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Posted October 1, 2010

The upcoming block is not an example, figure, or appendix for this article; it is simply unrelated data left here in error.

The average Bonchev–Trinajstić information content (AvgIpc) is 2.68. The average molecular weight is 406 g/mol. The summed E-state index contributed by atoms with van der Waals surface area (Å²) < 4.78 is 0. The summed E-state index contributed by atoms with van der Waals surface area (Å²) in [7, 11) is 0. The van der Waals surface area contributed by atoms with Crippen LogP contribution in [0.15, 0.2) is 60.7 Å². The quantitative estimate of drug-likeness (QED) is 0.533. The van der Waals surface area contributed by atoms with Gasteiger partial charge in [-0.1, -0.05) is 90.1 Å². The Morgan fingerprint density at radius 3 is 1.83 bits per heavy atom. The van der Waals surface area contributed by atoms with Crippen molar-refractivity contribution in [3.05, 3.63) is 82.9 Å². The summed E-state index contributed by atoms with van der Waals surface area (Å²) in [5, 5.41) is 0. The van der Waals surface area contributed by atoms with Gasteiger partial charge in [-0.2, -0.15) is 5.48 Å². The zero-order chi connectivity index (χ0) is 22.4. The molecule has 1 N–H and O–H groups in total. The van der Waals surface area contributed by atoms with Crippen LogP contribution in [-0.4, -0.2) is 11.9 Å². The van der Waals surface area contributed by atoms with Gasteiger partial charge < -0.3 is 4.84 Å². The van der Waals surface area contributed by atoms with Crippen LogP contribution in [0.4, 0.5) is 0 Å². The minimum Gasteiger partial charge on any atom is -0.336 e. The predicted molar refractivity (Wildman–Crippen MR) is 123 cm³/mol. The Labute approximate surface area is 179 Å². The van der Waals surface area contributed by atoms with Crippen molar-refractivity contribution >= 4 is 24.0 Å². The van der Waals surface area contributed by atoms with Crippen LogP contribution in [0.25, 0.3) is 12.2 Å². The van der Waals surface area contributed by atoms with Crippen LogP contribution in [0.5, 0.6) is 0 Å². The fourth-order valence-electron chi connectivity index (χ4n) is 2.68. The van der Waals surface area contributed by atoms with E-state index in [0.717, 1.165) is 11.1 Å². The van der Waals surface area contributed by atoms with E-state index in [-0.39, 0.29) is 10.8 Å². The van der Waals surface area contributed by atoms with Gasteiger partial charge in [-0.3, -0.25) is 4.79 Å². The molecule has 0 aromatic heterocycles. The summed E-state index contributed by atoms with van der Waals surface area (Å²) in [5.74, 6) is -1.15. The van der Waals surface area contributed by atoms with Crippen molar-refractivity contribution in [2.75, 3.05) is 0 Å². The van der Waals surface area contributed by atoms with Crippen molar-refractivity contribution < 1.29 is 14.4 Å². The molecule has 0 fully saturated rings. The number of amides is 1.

There is a grandeur to the musical universe of McCoy Tyner that wields a power so strong, that it seems ancient, like the venerable stillness of the pyramids. In his first solo recording in almost ten years, Tyner pays tribute to his pianistic peers and forebears, who have provided him both pleasure and influence over the years. What a pleasure for us it is to hear these compositions ¿ all standards save two pieces Tyner wrote for Chick Corea and Keith Jarrett ¿ interpreted by a master of the idiom. Tyner¿s singular harmonic sense and bold articulation bring new luster to these songs, enhancing their familiar contours with new hues, while reminding us why we loved them in the first place. The playful jaunt of Thelonious Monk¿s ¿Pannonica,¿ for example, comes alive with a Gershwin-esque feel, while ¿My Foolish Heart¿ (which he dedicates to Bill Evans) finds a deep emotional core that is quietly breathtaking. And, speaking of George Gershwin, Jazz Roots contains one of the most haunting interpretations of the composer¿s ¿Summertime¿ we may ever be privileged to hear; the blues run that he begins his solo with resonates like a trickle of tears. What makes this recording doubly fascinating is the personal sense of history that Tyner brings to the proceedings. Bebop pioneer Bud Powell, for instance, actually played the teenaged Tyner¿s piano in a visit to his home, and Art Tatum ¿ to whom McCoy dedicates ¿Sweet and Lovely¿ ¿ was one of the first musicians Tyner saw perform live. A word about the sound: Telarc¿s audiophile engineers have captured Tyner¿s immense presence as few have before, making the listener feel as if he¿s sitting on the piano bench with the man. Listen to this disc and hear, not only the roots of jazz, but the tree and all its branches.Was this review helpful? Yes NoThank you for your feedback. Report this reviewThank you, this review has been flagged.